In Cuba, everyone has a family doctor, health services are absolutely free, and authorization to access them is unnecessary, says an article published in The New England Journal of Medicine.
The Cuban health system is characterized by many doctors, its high state of organization and its priority on prevention, says the study “Medical care in Cuba, a different model,” by Edward W. Campion, Senior Deputy Editor and Online Editor, and Stephen Morrissey, Ph.D., chief editor of the magazine.
Although the Cuban nation has limited financial resources, the health system has solved problems that the U.S. has failed to resolve, the authors of the work stated.
“As a result of the economic, commercial and financial blockade” imposed by the United States for more than 50 years, Cuba has developed its own biopharmaceutical industry, and now it not only manufactures the most essential drugs in the pharmacopeia, but is able to export medicines.
This highly structured health system aimed at prevention has produced positive results. Vaccination rates in Cuba are among the highest in the world. Life expectancy at birth is 78 years, virtually identical to that of the United States, says the document.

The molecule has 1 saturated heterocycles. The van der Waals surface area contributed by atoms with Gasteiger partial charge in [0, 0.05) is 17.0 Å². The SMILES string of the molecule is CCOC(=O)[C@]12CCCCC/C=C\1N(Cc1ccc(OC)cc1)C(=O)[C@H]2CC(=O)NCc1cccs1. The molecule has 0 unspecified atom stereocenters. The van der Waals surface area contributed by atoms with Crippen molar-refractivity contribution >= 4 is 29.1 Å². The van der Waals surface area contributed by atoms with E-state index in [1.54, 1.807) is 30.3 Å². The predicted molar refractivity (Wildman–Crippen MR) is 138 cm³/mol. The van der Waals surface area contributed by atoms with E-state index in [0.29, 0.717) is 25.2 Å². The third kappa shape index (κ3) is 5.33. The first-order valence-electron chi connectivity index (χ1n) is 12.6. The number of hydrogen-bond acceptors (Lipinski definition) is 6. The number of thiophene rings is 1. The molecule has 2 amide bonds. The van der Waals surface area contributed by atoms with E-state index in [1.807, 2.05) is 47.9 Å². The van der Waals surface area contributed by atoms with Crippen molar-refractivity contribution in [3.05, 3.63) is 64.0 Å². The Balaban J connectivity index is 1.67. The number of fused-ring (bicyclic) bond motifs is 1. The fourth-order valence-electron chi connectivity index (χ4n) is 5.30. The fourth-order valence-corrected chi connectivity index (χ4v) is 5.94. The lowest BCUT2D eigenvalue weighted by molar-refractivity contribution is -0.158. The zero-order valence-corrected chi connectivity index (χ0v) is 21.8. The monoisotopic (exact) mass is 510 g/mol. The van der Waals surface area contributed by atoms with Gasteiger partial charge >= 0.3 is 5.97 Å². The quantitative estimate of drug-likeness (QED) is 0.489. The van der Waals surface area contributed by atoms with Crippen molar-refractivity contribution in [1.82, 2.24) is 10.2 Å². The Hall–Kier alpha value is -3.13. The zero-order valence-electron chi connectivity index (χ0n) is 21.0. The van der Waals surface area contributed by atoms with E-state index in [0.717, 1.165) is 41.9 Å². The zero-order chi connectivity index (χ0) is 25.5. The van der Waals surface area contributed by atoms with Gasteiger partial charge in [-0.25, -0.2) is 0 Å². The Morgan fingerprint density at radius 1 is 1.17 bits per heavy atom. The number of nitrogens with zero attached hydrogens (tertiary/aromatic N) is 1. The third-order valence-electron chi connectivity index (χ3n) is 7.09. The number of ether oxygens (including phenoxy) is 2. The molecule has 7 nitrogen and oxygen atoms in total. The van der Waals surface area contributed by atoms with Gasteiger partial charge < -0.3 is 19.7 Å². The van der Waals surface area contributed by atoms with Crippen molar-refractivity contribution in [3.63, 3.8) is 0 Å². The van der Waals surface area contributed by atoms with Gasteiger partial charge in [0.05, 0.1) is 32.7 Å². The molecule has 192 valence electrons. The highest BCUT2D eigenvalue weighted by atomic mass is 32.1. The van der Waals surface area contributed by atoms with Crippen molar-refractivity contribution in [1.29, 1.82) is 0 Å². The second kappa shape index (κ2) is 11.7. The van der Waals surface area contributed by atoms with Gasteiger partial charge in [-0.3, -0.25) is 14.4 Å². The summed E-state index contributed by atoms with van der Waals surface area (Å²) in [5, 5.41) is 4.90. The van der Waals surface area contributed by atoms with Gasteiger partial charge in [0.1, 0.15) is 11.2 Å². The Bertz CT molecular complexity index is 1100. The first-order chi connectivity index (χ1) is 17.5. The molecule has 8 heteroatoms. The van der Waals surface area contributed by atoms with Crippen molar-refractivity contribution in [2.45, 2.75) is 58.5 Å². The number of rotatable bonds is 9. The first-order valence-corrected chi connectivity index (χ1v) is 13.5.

Infant mortality has declined from about 80 per each 1,000 live births in the 1950s to less than five per 1,000 today, lower than that of the United States.
In addition, Cuba now has more than twice as many physicians per capita than the United States, adding that many of them work outside the country voluntarily for two or more years, the text says.
Without doubt, the Cuban health indicators are the result of improvements in nutrition and education. In Cuba, the literacy rate is 99 percent, and health education is part of the compulsory school program, the Journal highlights.